Born Leaders: The Relative-Age Effect and Managerial Success
China Academy of Financial Research (CAFR); Shanghai Advanced Institute of Finance (SAIF), Shanghai Jiao Tong University
Nanyang Technological University
Maurice D. Levi
University of British Columbia (UBC) - Sauder School of Business
March 18, 2009
AFA 2011 Denver Meetings Paper
This paper shows that the time of year of a person's birth is an important factor in the likelihood they become a CEO, and conditional on becoming a CEO, on the performance of the firms they manage. Based on a sample of 321 CEOs of S&P 500 companies from 1992 to 2006 we find that (1) the number of CEOs born in the summer is disproportionately small, and (2) firms with CEOs born in the summer have higher market valuation than firms headed by non-summer-born CEOs. Furthermore, an investment strategy that bought firms with CEOs born in the summer and sold firms with CEOs born in other seasons would have earned an abnormal return of 8.32 percent per year during the sample period. Our evidence is consistent with the so-called "relative-age effect" due to school admissions grouping together children with age differences up to one year, with summer-born children being younger than their non-summer-born classmates. The relative-age effect has been demonstrated in numerous sporting and other contexts to last to adulthood and to favor older children within a school grade. Those younger children who nevertheless succeed by overcoming their disadvantage have to be particularly capable within their cohort. Together, the advantage enjoyed by older children and the particularly high capability of successful young children explain the statistically and economically significant findings.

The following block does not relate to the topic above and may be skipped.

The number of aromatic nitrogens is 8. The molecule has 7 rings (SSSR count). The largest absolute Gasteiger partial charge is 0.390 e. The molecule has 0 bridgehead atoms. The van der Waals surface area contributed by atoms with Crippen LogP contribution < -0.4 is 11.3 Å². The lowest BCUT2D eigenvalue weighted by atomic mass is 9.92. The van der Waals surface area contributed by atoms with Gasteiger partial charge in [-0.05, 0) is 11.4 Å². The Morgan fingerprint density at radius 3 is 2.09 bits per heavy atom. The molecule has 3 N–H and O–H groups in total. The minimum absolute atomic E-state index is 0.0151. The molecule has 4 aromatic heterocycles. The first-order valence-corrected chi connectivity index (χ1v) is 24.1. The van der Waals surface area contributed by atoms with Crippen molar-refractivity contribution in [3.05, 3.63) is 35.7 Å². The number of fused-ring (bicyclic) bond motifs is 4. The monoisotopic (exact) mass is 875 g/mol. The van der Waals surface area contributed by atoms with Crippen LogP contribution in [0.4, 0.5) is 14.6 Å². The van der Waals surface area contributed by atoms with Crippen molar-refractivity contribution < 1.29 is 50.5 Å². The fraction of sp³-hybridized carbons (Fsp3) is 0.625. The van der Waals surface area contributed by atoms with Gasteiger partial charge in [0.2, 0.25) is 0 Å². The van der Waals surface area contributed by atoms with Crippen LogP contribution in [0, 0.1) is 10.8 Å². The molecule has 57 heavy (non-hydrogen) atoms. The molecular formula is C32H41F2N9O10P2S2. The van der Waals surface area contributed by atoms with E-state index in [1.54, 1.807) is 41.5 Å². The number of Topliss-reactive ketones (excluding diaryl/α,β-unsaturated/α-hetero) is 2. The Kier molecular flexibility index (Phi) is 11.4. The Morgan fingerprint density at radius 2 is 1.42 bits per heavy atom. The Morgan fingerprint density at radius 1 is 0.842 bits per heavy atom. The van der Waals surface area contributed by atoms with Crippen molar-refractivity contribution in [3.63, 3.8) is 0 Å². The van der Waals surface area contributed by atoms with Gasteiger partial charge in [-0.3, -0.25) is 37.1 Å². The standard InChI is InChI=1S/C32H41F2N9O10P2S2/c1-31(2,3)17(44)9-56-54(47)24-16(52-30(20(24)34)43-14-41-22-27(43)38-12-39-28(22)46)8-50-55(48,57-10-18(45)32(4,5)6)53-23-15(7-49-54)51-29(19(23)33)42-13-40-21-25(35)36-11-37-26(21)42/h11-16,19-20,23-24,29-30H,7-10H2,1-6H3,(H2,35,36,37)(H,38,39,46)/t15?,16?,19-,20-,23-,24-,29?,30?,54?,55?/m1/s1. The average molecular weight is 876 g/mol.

Number of Pages in PDF File: 38
Keywords: Relative-age, CEO birthdate, corporate performance
JEL Classification: G30working papers series
Date posted: March 19, 2009 ; Last revised: March 16, 2010
© 2013 Social Science Electronic Publishing, Inc. All Rights Reserved.
This page was processed by apollo4 in 0.422 seconds